old paralegal and parks activist Michael 



CITY OF SEATTLE 


BEST BUDS Three-term city council member Jean Godden with Mayor Ed Murray. Godden’s recent willingness to 
toe the mayor’s line is raising the question: What,, exactly ; are Godden’s own priorities in a fourth term? 




















10 May 13, 2015 THE STRANGER 



IN THE 12TH AVENUE ARTS BUILDING 

We've now brought our fresh hand-made Japanese noodle expertise, quick 
and casual service style, and best value to the Capitol Hill district. Get your 
fresh noodles and arts in one place! Cap Hill location serves beer and sake. 

1640 12th Ave., Seattle, WA 98122 
FOR MORE UPDATES: WWW.FRESHUDON.COM 


SAT MAY 33RD 0-00 S ; 0(> 

TATTOO FOR NEPAL 



NEPAL EARTHQUAKE RELIEF 
GET THAT TATTOO YOU ALWAYS 
WANTED AND % 100 WILL GO TO 
HELP THE PEOPLE OF NEPAL. 

SOCIAL SKINS TATTOO 

60S K ROADWAY E, SEATTLE WA, 98102 
(206)325-6161 


Launch Your Career 
With the Peace Corps 


Lunchtime Information Session 

Thursday, May 21 
12 to 1 p.m. 

Peace Corps Seattle Office 
Westlake Tower Building 
1601 Fifth Avenue, Suite 60S 


Returned Peace turps Vblu nteer Stephanie JJys wil I discu ss how you 
can make a dLFfcrrnrc overseas and return homo with the experience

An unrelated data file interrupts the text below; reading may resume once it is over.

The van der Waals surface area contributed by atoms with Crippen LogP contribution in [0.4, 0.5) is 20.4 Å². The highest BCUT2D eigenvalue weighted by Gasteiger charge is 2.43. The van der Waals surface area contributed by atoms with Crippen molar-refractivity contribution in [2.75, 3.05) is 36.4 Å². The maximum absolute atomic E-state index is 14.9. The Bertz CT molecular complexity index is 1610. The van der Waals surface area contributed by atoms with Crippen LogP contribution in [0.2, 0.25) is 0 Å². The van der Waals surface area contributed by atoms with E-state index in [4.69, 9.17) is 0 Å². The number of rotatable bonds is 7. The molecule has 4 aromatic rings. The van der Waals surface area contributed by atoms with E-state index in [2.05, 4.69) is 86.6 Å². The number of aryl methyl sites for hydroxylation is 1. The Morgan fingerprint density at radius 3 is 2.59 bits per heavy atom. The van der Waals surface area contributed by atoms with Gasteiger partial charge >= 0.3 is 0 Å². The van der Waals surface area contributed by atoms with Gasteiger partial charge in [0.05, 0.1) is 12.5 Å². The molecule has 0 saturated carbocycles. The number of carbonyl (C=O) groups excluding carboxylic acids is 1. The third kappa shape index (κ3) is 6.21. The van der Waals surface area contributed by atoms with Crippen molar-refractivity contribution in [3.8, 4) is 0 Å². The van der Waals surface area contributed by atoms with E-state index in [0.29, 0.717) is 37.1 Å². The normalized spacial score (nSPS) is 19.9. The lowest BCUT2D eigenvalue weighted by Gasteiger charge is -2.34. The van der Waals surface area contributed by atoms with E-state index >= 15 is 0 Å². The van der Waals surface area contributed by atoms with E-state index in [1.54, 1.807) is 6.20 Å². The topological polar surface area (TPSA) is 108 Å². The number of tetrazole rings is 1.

and £Lflhai perspective to stand out in a competitive joh market. 

Life is tailing, How far wifi you go? 



85S.85S.1961 | www,peacecorps,gov 


Maddux, is less diplomatic. 

“We’re going on 11 and a quarter years 
she’s been on council, and what have we 
seen out of that?... She doesn’t do anything,” 
Maddux says. “The big difference I really see 
right now is some of us come to the table with 
ideas, and other people come to the table say¬ 
ing whatever the mayor says.” 

C athy Allen, Godden’s longtime friend 
and campaign consultant, bristles at 
the characterization that the council member 
is relying too heavily on Murray. 

“Why is it that if a woman tends to agree 
with someone in a position like Ed’s, that 
all of a sudden she’s leaning on him, follow¬ 
ing him, and not showing leadership?” Allen 
says. “There’s a little bit of sexism there. Just 
because she thinks [his positions are] good 
doesn’t mean she’s not showing leadership.” 

But there’s no denying where Godden falls 
on the council’s current political spectrum. 

In 2010, she supported a six-lane replace¬ 
ment of the 520 bridge, despite concerns that 
the design wouldn’t adequately accommodate 
light rail. In 2011, she supported a lower car- 
tab fee than some of her colleagues, with 
more of that money going to roads and less to 
transit. She supported the downtown tunnel 
project and voted for a controversial anti-pan¬ 
handling bill in 2010 that would have added a 
new civil penalty for “intimidating conduct” 
while soliciting (at a time when panhandling 
was already a criminal offense). Then mayor 
Mike McGinn later vetoed that bill. 

“In my experience as mayor,” says McGinn, 
who had a famously tenuous relationship with 
the city council during his time in office, “she 
was always a very reliable supporter of what 
the downtown interests wanted.” 

In 2013, Godden opposed a proposal from 
Council Member Nick Licata to allow more 
regulated homeless encampments, only to